I think it is remarkably clever to use someone else’s text, to open it up, decode it, and have untangled, clear human evolution within those disturbing times, though through one person’s life, but living as most of people did. It is sad, but then it is not the first time humanity was forced, accidentally or intentionally, to develop, to evolve, to grow. “Goethe sees the modernization of the material world as a sublime spiritual achievement.” But then again, Faust, as a symbol of humanity, was previously saved by the church from his death. It does sound incredibly similar to the Dark Ages. Therefore, now, will humanity be saved by modernisation? By progress and development? Maybe it will, but somehow causing all material development, all structural changes in the world, though as hard as ripping band aides, is human.

It is man’s desire to control, to overpower, to be able to prove his superiority against nature. Accidentally, it gave in by letting man discover planets and cures. As man is the cause of the development of modernization – developer, his spiritual and moral battles do not cease to exist. They might have been silenced for a while, but “four ladies” Need, Care, Want, and Guilt occasionally let themselves be noticed. This is a paradox in itself, as a moving and motivating development force sometimes slows the process by doubting itself. It is, therefore, self-destructive and obsolete. Environments, institutions and all other people and things that are most dominant now may become obsolete in the next era. Even the moving forces like developers. This is greatly illustrated by M.Berman by choosing appropriate historical events, facts, and people. Sooner or later, regime, political system, or economic politics will be destroyed. That is probably the greatest tragedy of human development. And development, in general, as it will at a certain point, will become obsolete and will halt.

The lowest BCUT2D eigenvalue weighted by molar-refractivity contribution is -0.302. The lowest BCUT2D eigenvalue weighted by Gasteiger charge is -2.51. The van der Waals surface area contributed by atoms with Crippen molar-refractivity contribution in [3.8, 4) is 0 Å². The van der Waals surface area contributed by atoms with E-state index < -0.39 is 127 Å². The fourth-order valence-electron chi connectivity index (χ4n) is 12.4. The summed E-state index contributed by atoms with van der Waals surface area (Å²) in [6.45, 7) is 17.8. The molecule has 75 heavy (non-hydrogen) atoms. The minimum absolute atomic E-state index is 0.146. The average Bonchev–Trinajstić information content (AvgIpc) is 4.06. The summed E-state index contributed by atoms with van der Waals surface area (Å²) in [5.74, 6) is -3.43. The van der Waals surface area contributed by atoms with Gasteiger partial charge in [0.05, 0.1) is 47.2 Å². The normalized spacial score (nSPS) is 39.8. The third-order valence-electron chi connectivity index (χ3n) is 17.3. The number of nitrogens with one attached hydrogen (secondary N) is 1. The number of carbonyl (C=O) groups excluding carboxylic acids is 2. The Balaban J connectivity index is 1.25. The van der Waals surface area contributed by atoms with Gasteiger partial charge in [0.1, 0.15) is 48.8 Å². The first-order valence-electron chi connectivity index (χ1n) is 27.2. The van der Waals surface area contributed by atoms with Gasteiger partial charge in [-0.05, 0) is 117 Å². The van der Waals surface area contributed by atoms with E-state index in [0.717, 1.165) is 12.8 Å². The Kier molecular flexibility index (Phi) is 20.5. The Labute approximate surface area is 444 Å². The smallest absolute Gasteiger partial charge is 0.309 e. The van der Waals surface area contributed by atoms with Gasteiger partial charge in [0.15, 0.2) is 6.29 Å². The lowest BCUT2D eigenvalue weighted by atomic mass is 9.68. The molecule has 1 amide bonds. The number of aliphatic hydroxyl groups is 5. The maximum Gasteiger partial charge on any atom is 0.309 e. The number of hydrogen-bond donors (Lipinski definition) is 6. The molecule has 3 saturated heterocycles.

The ending and beginning of the book involve the area of South Bronx, the area where Berman was born, raised, and transformed in the 1980s. Robert Moses was the guy who wanted to transform the area where Berman was raised; Moses wanted to build an Expressway without having legal documents. The interaction between Moses and Berman transformed Berman completely. The results were unimaginable as Robert, along with other constructors, damaged the government property in such a way that even holes were not left by the blocks demolished, but arson attacks made a huge impact on them, and they left. According to Mosses, this was the act of modernism, in fact act of modernity itself.

The modern urbanism represented by Berman has every single possible reason to demolish Moses. Rather he did something more than nice. “Ordeal” is most commonly written in the first phase. He explained how the reactions and behaviors of a person change as he experiences new things in society. The person who demolished the area where Berman grew up is the same person who made some amazing buildings, themes, and amusement parks in New York. This made some confusion in the mind of the author about how the same person can be different in different situations. He concluded that as we move on towards to modernization more, we lose the ability to differentiate between positive and negative.